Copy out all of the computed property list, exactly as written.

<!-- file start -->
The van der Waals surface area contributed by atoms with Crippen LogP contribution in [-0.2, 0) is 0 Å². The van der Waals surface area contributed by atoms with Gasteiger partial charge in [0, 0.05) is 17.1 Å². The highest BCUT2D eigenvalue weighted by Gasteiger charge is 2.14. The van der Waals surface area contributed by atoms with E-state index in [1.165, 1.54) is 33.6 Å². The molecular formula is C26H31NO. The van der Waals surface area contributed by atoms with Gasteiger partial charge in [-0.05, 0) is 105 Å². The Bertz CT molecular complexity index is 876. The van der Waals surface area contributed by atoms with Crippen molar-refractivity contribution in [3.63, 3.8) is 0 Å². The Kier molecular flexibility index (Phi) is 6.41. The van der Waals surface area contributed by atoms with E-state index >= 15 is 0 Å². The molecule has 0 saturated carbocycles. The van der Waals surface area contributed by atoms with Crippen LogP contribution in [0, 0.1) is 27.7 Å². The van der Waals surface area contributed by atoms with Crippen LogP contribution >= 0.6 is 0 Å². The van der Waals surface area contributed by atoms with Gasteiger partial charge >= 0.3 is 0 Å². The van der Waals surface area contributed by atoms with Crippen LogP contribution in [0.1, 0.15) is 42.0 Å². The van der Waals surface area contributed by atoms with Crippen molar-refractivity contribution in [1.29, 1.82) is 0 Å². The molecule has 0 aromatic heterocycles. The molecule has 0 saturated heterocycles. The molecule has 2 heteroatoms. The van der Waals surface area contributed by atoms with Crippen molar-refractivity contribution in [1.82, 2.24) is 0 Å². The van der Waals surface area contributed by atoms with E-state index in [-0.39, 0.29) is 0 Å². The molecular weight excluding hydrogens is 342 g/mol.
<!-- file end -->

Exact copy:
The van der Waals surface area contributed by atoms with Crippen LogP contribution in [-0.2, 0) is 0 Å². The van der Waals surface area contributed by atoms with Gasteiger partial charge in [0, 0.05) is 17.1 Å². The highest BCUT2D eigenvalue weighted by Gasteiger charge is 2.14. The van der Waals surface area contributed by atoms with E-state index in [1.165, 1.54) is 33.6 Å². The molecular formula is C26H31NO. The van der Waals surface area contributed by atoms with Gasteiger partial charge in [-0.05, 0) is 105 Å². The Bertz CT molecular complexity index is 876. The van der Waals surface area contributed by atoms with Crippen molar-refractivity contribution in [3.63, 3.8) is 0 Å². The Kier molecular flexibility index (Phi) is 6.41. The van der Waals surface area contributed by atoms with E-state index >= 15 is 0 Å². The molecule has 0 saturated carbocycles. The van der Waals surface area contributed by atoms with Crippen LogP contribution in [0, 0.1) is 27.7 Å². The van der Waals surface area contributed by atoms with Crippen LogP contribution >= 0.6 is 0 Å². The van der Waals surface area contributed by atoms with Gasteiger partial charge >= 0.3 is 0 Å². The van der Waals surface area contributed by atoms with Crippen LogP contribution in [0.1, 0.15) is 42.0 Å². The van der Waals surface area contributed by atoms with Crippen molar-refractivity contribution in [1.29, 1.82) is 0 Å². The molecule has 0 aromatic heterocycles. The molecule has 0 saturated heterocycles. The molecule has 2 heteroatoms. The van der Waals surface area contributed by atoms with Crippen molar-refractivity contribution in [1.82, 2.24) is 0 Å². The van der Waals surface area contributed by atoms with E-state index in [-0.39, 0.29) is 0 Å². The molecular weight excluding hydrogens is 342 g/mol.